Signs (2002)

I don’t know about anyone else out there, but I’ll admit to having been fooled by M. Nigh Shyamalan on several occasions. Yes, Sixth Sense was awesome and, being his maiden film, it filled me with a false confidence that all his following films would be equally as awesome. And then you get Unbreakable. And The Village. And, God damn it, The Happening… which makes me livid just thinking about it. It took me months to forgive Mark Wahlberg for that one. And then there is Signs.


I’ve spoken to a lot of people that hated this just as much, if not more, than some of the films I just mentioned. But I’ve always disagreed with them. I don’t hate this movie. I mean, it’s not one of my favourite films of all time, but I do rate it highly, so if you’ve never seen it or have judged it along with all Shyamalan’s other films, I’m going to just stop you right there and ask you to reconsider, because Signs does have some excellent moments to offer. Maybe if we revisit some, you’ll come around to at least considering my thinking. For those of you that didn’t make it through video one, let’s check out the trailer:

Signs doesn’t try to be scary, it’s really not even much of a thriller. Maybe that’s the reason for the luke-warm reputation it has with the general public. I’ve always thought of it as a kind of a drama and kind of a paranormal alien movie and kind of unsettling and kind of a messy hodgepodge of themes which just seem to slot in together in a way that resembles a Jenga tower. It could all fall apart at any moment, it is your attitude as a believer (or viewer) that keeps the delicate balance of all the plot points together. In addition to always dancing between genres, Mel Gibson is in the lead role and I have no problem admitting that he’s not the most popular man alive. I don’t think he was in 2002, he surely isn’t in 2015. Possibly this plays a part in the enduring attitude towards Signs, who can say. Still, I loved Mel Gibson in Lethal Weapon and, even if he is certainly guilty of some high scale douchery in the really real world, we’re not focusing on Mel Gibson, we should be focusing on his character, Graham Hess.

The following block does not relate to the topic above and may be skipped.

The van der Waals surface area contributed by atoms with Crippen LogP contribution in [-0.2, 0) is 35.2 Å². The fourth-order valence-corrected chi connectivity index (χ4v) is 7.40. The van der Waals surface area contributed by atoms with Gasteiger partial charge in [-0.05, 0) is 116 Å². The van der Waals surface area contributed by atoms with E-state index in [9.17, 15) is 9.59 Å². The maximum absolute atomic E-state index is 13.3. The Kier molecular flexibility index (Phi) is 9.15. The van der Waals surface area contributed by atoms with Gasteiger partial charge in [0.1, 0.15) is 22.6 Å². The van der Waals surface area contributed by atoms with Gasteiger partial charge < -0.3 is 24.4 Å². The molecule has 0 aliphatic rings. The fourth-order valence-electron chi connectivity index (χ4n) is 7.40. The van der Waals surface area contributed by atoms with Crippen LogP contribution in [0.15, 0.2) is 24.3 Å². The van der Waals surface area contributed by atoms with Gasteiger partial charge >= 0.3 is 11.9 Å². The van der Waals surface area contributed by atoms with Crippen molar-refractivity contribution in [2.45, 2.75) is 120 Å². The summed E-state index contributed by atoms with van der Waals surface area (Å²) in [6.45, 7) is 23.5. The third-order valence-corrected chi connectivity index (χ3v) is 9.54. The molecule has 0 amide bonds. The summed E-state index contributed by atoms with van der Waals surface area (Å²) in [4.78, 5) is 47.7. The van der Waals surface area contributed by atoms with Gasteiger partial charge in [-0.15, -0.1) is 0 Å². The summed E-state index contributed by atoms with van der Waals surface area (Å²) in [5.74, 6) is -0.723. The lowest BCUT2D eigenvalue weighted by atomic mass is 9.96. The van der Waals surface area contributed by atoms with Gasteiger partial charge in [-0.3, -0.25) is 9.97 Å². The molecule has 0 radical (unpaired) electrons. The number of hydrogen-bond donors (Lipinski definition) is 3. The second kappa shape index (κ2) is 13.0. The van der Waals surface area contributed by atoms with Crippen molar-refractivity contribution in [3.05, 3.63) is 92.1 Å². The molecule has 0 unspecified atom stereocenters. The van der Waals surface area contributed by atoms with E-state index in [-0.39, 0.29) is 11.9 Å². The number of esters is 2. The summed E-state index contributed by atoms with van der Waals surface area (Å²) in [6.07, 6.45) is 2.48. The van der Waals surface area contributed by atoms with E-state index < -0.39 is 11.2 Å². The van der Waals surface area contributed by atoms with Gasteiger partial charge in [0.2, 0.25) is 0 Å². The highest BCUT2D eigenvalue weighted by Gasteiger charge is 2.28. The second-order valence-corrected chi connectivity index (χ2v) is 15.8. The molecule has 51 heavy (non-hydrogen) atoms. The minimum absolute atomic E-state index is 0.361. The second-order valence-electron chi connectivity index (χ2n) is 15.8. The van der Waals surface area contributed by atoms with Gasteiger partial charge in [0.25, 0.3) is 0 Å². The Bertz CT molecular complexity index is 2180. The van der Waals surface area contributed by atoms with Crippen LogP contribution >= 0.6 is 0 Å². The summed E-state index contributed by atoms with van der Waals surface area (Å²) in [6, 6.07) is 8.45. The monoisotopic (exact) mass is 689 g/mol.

See, Graham is having some problems in his life. His wife has died, which has caused him to doubt his faith and leave his church. Plus, he has a son with some pretty serious asthma and a daughter with an aversion to drinking water (it tastes stale). Oh, plus he’s got crazy neighbours, an odd-ball brother named Merrill and some crop circles popping up in his corn. Did I mention that Aliens are also about to invade the earth and his house?

So yeah, Graham has his task card full. There’s a lot of things that need to be resolved for him in the course of this film, as well as for the people around him and, to Shyamalan’s credit, he pretty much does address everything. Maybe that is the issue here? It’s all just wrapped up a bit too neatly, a bit too quickly?

Unlike The Village, or The Happening (Lord, I get angry just typing that!), Signs does have a beginning, a middle and an end. Sure, the end might be viewed as hastily and easily tied up, but it’s there. Plus, there’s no secretive reveal. You might counter that the ”swing away” is the twist, I don’t know though. (I won’t ruin it for readers who may not have seen this by explaining what “swing away” refers to). Morgan (Kieran Culkin) and Bo (a very young Abigail Breslin) bring a cute element to the plot and also give off a really nice brother/sister vibe and message about loving and protecting our siblings, which also detracts from the short-comings in the story. Also, and this is an important thing, I don’t think this film makes you want to punch someone when it is finished. I, for one, wanted to punch someone at the end of The Village, as well as at numerous points throughout Unbreakable.

The comedic relief in Signs is largely provided by Joaquin Phoenix, (I’m biased on this point, I love the cut of his jib), who plays Merrill, the slightly out of place brother to Mel Gibson’s Graham. I particularly love this scene: